The second archaeological site, Tiryns, is located a little further away quite close to the town of Nafplion on the coast. In some sense, this site is even more spectacular than Mycenae thanks to its huge walls.
Mycenae and Tiryns were made a joint UNESCO site in 1999. They can be visited as a day trip from Athens, or as part of a road trip around the Peloponnese.
The island of Delos was an important trading centre in the Ancient Greek world, thanks to its central location in the Aegean. It was also said to have been the birthplace of the Greek God Apollo, giving it an extra level of importance and making it a popular pilgrimage destination.
Look here for more day trips and Mykonos tours.
8. Historic Centre (Chora) with the Monastery of Saint John (Patmos)
Located on the Greek island of Patmos, the historic centre of the Chora and the Monastery of Saint John achieved joint UNESCO status in 1999.
Sometimes referred to as the Island of the Apocalypse, this is where St. John the Theologian spent some time and wrote his gospel and Book of Revelation. There is also a cave on the island, where John was said to have received his visions.
Find out more about Patmos: The Greek island of Patmos
9. Medieval City of Rhodes
When the Knights Hospitaller settled in Rhodes, they began transforming and developing the city into an incredible stronghold. For just over two hundred years between 1309 and 1523 they held sway, before the city finally fell to Ottoman rule. The surviving Knights then moved to Malta.
During Ottoman occupation, mosques, baths and other buildings were constructed in the lower town. The upper town retained its Gothic splendour.
After Turkish and Italian rule, the Germans ruled briefly in World War II before Rhodes was surrendered to the British in 1945. The island was finally reunited, with the rest of the Dodecanese islands, with Greece in 1947. The medieval section of Rhodes was given UNESCO Heritage status in 1988.
10. Monasteries of Daphni, Hosios Loukas and Nea Moni of Chios
This UNESCO site in Greece is actually spread out over three separate locations. They have been classed together due to their similar aesthetics which represent was is considered to be an important era in Byzantine art in the 11th and 12th centuries.
11. Old Town of Corfu
The Old Town of Corfu occupies a strategic position at the entrance to the Adriatic Sea on the Greek island of Corfu. It is believed the town has been occupied since the 8th century BC.
The town has three notable forts which were used by the Venetians to protect trade routes and materials from attack by the Ottoman Empire. As a result, Corfu is the only part of modern day Greece not to have fallen under Ottoman rule.
12. Paleochristian and Byzantine Monuments of Thessaloniki
Laid-back Thessaloniki was awarded with UNESCO World Heritage status in 1988 thanks to its PaleoChristian and Byzantine monuments.
Thessaloniki is a pleasant city to walk around, with many of its Byzantine churches and archaeological excavations easily seen within one day.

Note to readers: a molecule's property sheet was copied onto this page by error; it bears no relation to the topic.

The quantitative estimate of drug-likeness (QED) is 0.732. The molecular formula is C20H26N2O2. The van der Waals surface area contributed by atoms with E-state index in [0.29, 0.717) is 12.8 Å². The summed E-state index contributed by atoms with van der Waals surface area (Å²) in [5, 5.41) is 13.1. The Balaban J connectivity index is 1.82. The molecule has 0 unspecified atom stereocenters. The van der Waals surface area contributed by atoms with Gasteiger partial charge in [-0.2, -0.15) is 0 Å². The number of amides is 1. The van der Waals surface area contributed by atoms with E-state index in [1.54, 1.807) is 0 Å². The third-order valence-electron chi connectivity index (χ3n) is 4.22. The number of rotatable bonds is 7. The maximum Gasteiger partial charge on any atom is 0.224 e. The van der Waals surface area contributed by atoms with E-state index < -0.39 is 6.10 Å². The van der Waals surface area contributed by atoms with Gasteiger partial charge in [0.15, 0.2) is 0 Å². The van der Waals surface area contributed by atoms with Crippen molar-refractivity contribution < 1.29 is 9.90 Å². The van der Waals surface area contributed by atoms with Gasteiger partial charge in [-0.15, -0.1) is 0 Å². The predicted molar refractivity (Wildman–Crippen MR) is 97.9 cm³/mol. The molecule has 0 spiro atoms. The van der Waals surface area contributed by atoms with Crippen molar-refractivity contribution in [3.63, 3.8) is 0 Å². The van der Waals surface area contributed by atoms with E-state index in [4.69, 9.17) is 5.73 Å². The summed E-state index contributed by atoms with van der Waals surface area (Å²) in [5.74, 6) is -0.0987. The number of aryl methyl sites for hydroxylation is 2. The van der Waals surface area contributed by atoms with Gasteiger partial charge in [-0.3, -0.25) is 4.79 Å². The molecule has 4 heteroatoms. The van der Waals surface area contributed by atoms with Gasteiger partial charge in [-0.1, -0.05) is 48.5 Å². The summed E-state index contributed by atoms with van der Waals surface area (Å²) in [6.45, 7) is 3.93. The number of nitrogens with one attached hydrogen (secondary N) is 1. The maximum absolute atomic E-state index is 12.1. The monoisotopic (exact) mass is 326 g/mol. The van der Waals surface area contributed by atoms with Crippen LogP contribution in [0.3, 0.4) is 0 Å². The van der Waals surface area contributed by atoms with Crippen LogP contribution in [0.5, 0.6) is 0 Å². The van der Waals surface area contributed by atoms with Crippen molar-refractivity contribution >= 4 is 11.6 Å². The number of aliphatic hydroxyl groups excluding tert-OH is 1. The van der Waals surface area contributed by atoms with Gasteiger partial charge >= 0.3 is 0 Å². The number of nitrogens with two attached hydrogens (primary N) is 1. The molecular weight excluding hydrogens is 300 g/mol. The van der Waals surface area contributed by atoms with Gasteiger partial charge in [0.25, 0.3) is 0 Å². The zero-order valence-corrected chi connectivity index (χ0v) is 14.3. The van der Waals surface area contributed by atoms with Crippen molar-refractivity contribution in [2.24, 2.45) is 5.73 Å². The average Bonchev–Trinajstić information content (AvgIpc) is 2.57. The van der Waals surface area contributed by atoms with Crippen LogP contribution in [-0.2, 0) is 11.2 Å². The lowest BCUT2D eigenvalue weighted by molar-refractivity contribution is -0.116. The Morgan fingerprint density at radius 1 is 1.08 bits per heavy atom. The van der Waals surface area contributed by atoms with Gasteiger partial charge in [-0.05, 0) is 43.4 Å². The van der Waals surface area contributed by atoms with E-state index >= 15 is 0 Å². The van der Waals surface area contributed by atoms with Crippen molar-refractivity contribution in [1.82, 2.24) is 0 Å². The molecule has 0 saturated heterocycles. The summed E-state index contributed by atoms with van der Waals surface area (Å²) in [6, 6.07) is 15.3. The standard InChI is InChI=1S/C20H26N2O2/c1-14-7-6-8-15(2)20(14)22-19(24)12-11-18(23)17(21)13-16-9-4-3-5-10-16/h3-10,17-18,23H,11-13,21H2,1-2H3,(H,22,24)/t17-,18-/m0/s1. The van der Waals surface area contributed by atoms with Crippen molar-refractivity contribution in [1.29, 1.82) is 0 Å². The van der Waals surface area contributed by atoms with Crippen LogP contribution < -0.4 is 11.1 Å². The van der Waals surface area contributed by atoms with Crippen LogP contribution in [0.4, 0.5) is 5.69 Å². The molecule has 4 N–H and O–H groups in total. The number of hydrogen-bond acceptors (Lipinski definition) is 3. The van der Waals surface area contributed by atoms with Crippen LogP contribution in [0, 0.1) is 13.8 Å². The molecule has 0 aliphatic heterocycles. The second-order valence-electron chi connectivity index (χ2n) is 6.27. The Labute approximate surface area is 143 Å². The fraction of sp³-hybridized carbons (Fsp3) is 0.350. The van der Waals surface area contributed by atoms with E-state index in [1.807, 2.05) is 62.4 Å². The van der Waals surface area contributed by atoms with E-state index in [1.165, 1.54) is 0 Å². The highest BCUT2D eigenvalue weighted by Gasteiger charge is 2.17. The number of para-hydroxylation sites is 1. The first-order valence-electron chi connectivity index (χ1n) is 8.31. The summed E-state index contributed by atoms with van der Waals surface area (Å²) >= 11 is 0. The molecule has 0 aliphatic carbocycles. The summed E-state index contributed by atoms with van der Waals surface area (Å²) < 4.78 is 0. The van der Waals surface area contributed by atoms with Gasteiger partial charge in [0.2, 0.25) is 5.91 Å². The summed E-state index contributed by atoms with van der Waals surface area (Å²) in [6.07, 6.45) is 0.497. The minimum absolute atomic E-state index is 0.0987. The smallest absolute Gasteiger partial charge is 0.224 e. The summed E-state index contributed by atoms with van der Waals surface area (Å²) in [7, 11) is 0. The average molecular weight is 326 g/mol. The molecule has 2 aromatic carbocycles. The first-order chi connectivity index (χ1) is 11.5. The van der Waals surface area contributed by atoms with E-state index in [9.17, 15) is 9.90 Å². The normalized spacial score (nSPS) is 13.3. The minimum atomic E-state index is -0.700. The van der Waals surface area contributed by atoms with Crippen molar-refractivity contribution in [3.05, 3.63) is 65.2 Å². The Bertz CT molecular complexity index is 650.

13. Pythagoreion and Heraion of Samos
This archaeological site contains one of the few surviving sanctuary areas dedicated to the Goddess Hera. Along with the Pythagoreion, and ancient fortified port, it was awarded UNESCO status in 1992.
14. Sanctuary of Asklepios at Epidaurus
In Ancient Greece, Epidaurus was a renowned healing centre, and thought to be the birthplace of Apollo's son Asclepius. People would journey from all over the Greek world to be healed at the sanctuary, and there were even sleeping quarters with over 160 guest rooms available.
Perhaps the most well known feature of Epidaurus is the theatre. This miracle of human engineering has unparalleled acoustics that still baffle scientists to this day. Anyone sitting in the top seats can literally hear a pin drop on stage and the tiniest whisper. It's something to be experienced to be believed! Epidaurus became a UNESCO site in 1988.
Find out how to visit Epidaurus: Mycenae and Epidaurus Day Trip from Athens
15. Temple of Apollo Epicurius at Bassae
By Carole Raddato from FRANKFURT, Germany – The Temple of Apollo Epikourios at Bassae, east colonnade, Arcadia, Greece, CC BY-SA 2.0, Link
This Greek UNESCO site is located on the western side of the Peloponnese, about an hour's drive from Ancient Olympia. This temple is unique for combining several architectural styles, namely Ionic, Doric, and Corinthian.
The temple is dedicated to Apollo in his form as the God of Healing, and was constructed sometime between 450 and 400 BC. Currently, it is being preserved underneath a gigantic canopy-like structure, which is in itself something of a modern marvel!
The Temple of Apollo in the Peloponnese is really only accessible to people with their own transport, and is best included as part of the journey to or from Olympia. The Temple achieved UNESCO Heritage status in 1986.
Meteora in Greece is a place that never fails to impress visitors. The combination of unique natural beauty, and architectural bravery in the form of monasteries that cling precariously to eroded rock faces is simply stunning.
These monasteries were built by monks seeking to be at one with their studies. Later, they played an important role in keeping Greek culture and the Orthodox religion alive during the Ottoman occupation.
Located in central mainland Greece, it is technically possible to visit Meteora on a day trip from Athens. Two days is better though, and three ideal in order to fully appreciate this beautiful part of Greece. Meteora became a UNESCO site in 1988.
Find out more about Meteora: Visiting Meteora in Greece
17. Mount Athos
This is the holiest centre in Greece for the Orthodox faith, and has an autonomous statute. This means they get to make the rules, such as no women or children being allowed to enter the territory.
Occupied since 1054, there are now over 1400 monks living in around 20 monasteries. It is possible to visit this area and stay overnight, but only after completing an application process. It's not something I have done yet, but would love to one day!
Philippi was only added onto the list of UNESCO sites in 2016. As the name might suggest, this ancient city was named after Macedonian King Phillip II in 356 BC, before passing into the hands of the Roman Empire 300 years later.
Philippi was abandoned in the 14th century after the Ottoman occupation, and the first archaeological excavation began in 1914. The site has buildings from many eras, including a magnificent theatre from the Hellenistic period.